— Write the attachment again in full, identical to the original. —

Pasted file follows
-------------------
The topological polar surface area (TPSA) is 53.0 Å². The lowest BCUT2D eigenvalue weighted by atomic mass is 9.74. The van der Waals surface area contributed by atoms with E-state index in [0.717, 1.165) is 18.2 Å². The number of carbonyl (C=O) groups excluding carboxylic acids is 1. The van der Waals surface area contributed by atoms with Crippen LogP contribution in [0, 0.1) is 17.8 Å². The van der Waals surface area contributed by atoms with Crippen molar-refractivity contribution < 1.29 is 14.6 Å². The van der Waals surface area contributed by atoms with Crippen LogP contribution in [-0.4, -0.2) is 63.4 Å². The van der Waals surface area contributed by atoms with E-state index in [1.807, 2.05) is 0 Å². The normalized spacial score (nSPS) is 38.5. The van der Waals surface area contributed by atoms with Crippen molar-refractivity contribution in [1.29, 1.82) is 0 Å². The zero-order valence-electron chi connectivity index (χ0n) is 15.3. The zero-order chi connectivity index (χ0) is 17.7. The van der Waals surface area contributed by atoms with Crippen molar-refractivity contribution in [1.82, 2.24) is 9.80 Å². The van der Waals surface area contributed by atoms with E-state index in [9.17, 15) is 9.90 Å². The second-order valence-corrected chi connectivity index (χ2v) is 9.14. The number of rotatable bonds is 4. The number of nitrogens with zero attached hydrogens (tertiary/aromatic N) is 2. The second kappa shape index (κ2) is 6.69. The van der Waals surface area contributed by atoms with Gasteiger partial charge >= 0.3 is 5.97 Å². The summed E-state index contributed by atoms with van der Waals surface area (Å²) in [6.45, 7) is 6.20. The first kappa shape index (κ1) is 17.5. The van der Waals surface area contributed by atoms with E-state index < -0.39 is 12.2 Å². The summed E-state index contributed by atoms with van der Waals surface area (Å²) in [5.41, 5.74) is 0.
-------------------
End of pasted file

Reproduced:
The topological polar surface area (TPSA) is 53.0 Å². The lowest BCUT2D eigenvalue weighted by atomic mass is 9.74. The van der Waals surface area contributed by atoms with E-state index in [0.717, 1.165) is 18.2 Å². The number of carbonyl (C=O) groups excluding carboxylic acids is 1. The van der Waals surface area contributed by atoms with Crippen LogP contribution in [0, 0.1) is 17.8 Å². The van der Waals surface area contributed by atoms with Crippen molar-refractivity contribution < 1.29 is 14.6 Å². The van der Waals surface area contributed by atoms with Crippen LogP contribution in [-0.4, -0.2) is 63.4 Å². The van der Waals surface area contributed by atoms with E-state index in [1.807, 2.05) is 0 Å². The normalized spacial score (nSPS) is 38.5. The van der Waals surface area contributed by atoms with Crippen molar-refractivity contribution in [1.29, 1.82) is 0 Å². The zero-order valence-electron chi connectivity index (χ0n) is 15.3. The zero-order chi connectivity index (χ0) is 17.7. The van der Waals surface area contributed by atoms with Crippen molar-refractivity contribution in [1.82, 2.24) is 9.80 Å². The van der Waals surface area contributed by atoms with E-state index in [9.17, 15) is 9.90 Å². The second-order valence-corrected chi connectivity index (χ2v) is 9.14. The number of rotatable bonds is 4. The number of nitrogens with zero attached hydrogens (tertiary/aromatic N) is 2. The second kappa shape index (κ2) is 6.69. The van der Waals surface area contributed by atoms with Gasteiger partial charge >= 0.3 is 5.97 Å². The summed E-state index contributed by atoms with van der Waals surface area (Å²) in [6.45, 7) is 6.20. The first kappa shape index (κ1) is 17.5. The van der Waals surface area contributed by atoms with E-state index < -0.39 is 12.2 Å². The summed E-state index contributed by atoms with van der Waals surface area (Å²) in [5.41, 5.74) is 0.